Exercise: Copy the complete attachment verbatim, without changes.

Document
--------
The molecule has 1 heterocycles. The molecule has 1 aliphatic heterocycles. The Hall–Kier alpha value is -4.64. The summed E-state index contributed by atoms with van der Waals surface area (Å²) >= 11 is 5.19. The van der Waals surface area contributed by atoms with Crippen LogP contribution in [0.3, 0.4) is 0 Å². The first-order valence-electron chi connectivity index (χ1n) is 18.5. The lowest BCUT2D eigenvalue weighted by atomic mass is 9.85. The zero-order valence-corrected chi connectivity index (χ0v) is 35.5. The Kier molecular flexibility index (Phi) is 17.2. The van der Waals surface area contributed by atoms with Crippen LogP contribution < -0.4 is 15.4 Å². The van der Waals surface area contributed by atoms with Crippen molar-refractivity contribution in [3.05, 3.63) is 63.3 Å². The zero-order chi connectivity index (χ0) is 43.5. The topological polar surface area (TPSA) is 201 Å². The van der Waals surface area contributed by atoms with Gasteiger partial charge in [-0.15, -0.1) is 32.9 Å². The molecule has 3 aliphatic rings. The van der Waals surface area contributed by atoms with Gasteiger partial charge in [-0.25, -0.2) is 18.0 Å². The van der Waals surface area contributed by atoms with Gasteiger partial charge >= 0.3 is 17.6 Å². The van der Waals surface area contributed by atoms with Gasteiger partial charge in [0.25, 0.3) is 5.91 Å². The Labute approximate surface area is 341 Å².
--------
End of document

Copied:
The molecule has 1 heterocycles. The molecule has 1 aliphatic heterocycles. The Hall–Kier alpha value is -4.64. The summed E-state index contributed by atoms with van der Waals surface area (Å²) >= 11 is 5.19. The van der Waals surface area contributed by atoms with Crippen LogP contribution in [0.3, 0.4) is 0 Å². The first-order valence-electron chi connectivity index (χ1n) is 18.5. The lowest BCUT2D eigenvalue weighted by atomic mass is 9.85. The zero-order valence-corrected chi connectivity index (χ0v) is 35.5. The Kier molecular flexibility index (Phi) is 17.2. The van der Waals surface area contributed by atoms with Crippen LogP contribution < -0.4 is 15.4 Å². The van der Waals surface area contributed by atoms with Crippen molar-refractivity contribution in [3.05, 3.63) is 63.3 Å². The zero-order chi connectivity index (χ0) is 43.5. The topological polar surface area (TPSA) is 201 Å². The van der Waals surface area contributed by atoms with Gasteiger partial charge in [-0.15, -0.1) is 32.9 Å². The molecule has 3 aliphatic rings. The van der Waals surface area contributed by atoms with Gasteiger partial charge in [-0.25, -0.2) is 18.0 Å². The van der Waals surface area contributed by atoms with Gasteiger partial charge >= 0.3 is 17.6 Å². The van der Waals surface area contributed by atoms with Gasteiger partial charge in [0.25, 0.3) is 5.91 Å². The Labute approximate surface area is 341 Å².